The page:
Muni Debt That Beat Stocks Likely Won't Deliver Repeat Next YearBy
Tobacco sector may return 5 percent in 2018, Barclays says
Cigarette tax and smoking age increases will weigh on prices
High-yield municipal bonds backed by legal-settlement payments from tobacco companies have returned 20.4 percent this year, more than the S&P 500 index. Don’t expect a repeat in 2018.
Investors in the sector may have to settle for the income they get from interest payments -- instead of price gains -- as higher tobacco taxes in California and the U.S. Food and Drug Administration’s plans to cut the nicotine in cigarettes to non-addictive levels threaten to weigh on the industry’s sales. The payments that back tobacco bonds are based on cigarette shipments, which are affected by the overall economy, government regulation and excise taxes.
“They don’t have a lot of upside left in them," said Guy Davidson, director of municipal fixed income for AllianceBernstein LP.
Junk-rated tobacco bonds have beaten the S&P 500 index three of the last five years, though almost all of the sector’s gains this year came in the first half. The securities rebounded after money managers dumped the securities -- among the most liquid high-yield municipal bonds -- to meet redemptions during the bond-market rout that erupted after President Donald Trump’s victory.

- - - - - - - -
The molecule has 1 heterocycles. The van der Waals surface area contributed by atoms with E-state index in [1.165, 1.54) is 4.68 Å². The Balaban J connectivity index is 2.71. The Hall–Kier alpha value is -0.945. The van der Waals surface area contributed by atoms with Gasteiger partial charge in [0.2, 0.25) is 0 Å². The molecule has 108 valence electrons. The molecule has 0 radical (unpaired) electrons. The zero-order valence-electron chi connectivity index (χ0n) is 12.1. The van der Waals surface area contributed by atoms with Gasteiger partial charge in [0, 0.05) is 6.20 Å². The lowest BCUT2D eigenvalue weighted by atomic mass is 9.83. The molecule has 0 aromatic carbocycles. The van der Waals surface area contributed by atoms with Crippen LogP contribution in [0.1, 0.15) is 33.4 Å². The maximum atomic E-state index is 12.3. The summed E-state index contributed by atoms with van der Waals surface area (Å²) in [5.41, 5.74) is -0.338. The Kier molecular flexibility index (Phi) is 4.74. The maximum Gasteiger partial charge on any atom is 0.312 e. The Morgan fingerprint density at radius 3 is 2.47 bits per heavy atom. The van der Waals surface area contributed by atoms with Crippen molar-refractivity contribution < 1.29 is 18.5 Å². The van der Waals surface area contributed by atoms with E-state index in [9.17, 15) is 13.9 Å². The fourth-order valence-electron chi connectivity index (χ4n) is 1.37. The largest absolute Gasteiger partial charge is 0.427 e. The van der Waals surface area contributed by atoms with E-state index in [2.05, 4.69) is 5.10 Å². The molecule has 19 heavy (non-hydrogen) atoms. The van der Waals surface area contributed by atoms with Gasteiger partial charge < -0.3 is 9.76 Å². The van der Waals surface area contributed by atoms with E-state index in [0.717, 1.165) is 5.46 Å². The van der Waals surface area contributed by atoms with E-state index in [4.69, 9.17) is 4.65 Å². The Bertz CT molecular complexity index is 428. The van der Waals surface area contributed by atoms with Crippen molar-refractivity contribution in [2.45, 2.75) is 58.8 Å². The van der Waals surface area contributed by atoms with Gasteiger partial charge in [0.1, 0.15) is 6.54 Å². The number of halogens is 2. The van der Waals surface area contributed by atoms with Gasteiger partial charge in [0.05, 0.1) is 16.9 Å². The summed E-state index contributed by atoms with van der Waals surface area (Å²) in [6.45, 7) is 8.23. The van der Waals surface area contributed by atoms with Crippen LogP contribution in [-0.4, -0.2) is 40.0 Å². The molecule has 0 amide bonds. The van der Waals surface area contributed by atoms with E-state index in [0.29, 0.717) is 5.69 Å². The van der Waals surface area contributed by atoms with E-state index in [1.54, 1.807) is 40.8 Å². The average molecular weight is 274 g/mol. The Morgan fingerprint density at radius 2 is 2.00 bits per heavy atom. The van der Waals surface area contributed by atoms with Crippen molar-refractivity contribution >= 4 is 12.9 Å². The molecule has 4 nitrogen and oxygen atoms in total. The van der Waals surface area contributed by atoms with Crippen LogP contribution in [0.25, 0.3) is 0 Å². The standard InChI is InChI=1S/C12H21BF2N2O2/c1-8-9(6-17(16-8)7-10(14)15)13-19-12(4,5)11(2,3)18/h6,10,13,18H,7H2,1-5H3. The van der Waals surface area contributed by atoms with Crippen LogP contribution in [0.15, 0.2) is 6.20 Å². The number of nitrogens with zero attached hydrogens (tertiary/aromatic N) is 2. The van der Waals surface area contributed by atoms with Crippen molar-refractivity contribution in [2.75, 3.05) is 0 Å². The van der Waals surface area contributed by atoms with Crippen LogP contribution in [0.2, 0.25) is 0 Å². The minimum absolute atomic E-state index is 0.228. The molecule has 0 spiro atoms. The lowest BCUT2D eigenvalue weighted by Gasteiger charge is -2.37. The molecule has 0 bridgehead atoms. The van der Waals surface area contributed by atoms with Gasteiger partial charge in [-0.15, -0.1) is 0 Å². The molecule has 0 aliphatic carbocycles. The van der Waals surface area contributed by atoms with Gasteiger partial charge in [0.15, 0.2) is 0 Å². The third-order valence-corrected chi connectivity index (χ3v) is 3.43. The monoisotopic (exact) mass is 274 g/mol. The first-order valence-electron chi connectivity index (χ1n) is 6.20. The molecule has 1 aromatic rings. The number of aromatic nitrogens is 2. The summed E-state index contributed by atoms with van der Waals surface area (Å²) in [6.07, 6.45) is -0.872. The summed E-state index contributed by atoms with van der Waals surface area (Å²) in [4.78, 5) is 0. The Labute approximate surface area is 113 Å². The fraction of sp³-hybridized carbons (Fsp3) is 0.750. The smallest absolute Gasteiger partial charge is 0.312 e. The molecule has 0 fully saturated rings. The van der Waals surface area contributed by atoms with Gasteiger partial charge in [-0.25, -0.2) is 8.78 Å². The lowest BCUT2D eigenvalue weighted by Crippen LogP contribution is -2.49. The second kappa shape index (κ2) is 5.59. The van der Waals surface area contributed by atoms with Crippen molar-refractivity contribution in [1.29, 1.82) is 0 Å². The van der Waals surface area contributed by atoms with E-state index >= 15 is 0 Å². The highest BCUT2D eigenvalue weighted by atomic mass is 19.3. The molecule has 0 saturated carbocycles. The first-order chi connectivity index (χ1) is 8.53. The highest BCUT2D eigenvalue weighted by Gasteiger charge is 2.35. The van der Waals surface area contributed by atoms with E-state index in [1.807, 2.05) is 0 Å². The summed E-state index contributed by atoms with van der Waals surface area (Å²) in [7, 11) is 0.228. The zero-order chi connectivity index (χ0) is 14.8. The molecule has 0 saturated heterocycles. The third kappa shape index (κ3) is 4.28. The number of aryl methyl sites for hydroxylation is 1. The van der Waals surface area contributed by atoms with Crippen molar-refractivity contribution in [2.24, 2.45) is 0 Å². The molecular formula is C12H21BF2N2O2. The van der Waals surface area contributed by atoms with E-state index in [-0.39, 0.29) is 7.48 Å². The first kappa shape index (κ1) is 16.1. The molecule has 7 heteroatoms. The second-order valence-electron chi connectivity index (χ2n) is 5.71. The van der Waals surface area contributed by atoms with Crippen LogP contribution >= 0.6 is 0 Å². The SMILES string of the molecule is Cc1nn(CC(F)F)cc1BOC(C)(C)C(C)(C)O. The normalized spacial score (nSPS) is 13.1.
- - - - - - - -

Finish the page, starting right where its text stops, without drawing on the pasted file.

Refinancings by New York City and California that reduced the amount of debt and lower-than-forecast smoking declines have also boosted prices.
Since the FDA announced its plan to lower nicotine levels in cigarettes in late July, the sector has returned 1.6 percent, lagging the 2.1 percent gain for the the broader high-yield muni market over the period. Junk-rated tobacco bonds make up about 20 percent of the Bloomberg Barclays Municipal High Yield Index.
The largest single tobacco bond, issued by an Ohio agency and maturing in 2047, trades at about 96 cents on the dollar, or a cent less than the 2007 issue price, and is up more than 50 percent since Sept. 2013. Many tobacco bonds can be bought back at par from investors before maturity, which may limit further upside because the securities are already trading close to 100 cents on the dollar, Davidson said.
Even though the FDA proposal may take more than a year to enact, performance next year will be hindered by other factors, Mikhail Foux, the head of municipal strategy for Barclays Plc, said in an interview. Tobacco sales may be curbed by a $2 per-pack tax increase in California that took affect April 1 and a raising of the minimum smoking age to 21 in that state as well as New Jersey and Oregon, Foux said.
The production of cigarettes has declined 2.5 percent through September 2017 compared with the same period last year, according to data from the Alcohol and Tobacco Tax and Trade Bureau.
An improving U.S. economy may blunt the impact of cigarette tax and smoking age increases, said Foux, who predicted tobacco bonds may return about 5 percent in 2018.
AllianceBernstein reduced tobacco-bond holdings in its muni high yield fund to 4.3 percent from 7 percent in June.
“The best scenario for the 2007-vintage tobacco bonds is a stable market where investors earn the yield on their bonds," Davidson said.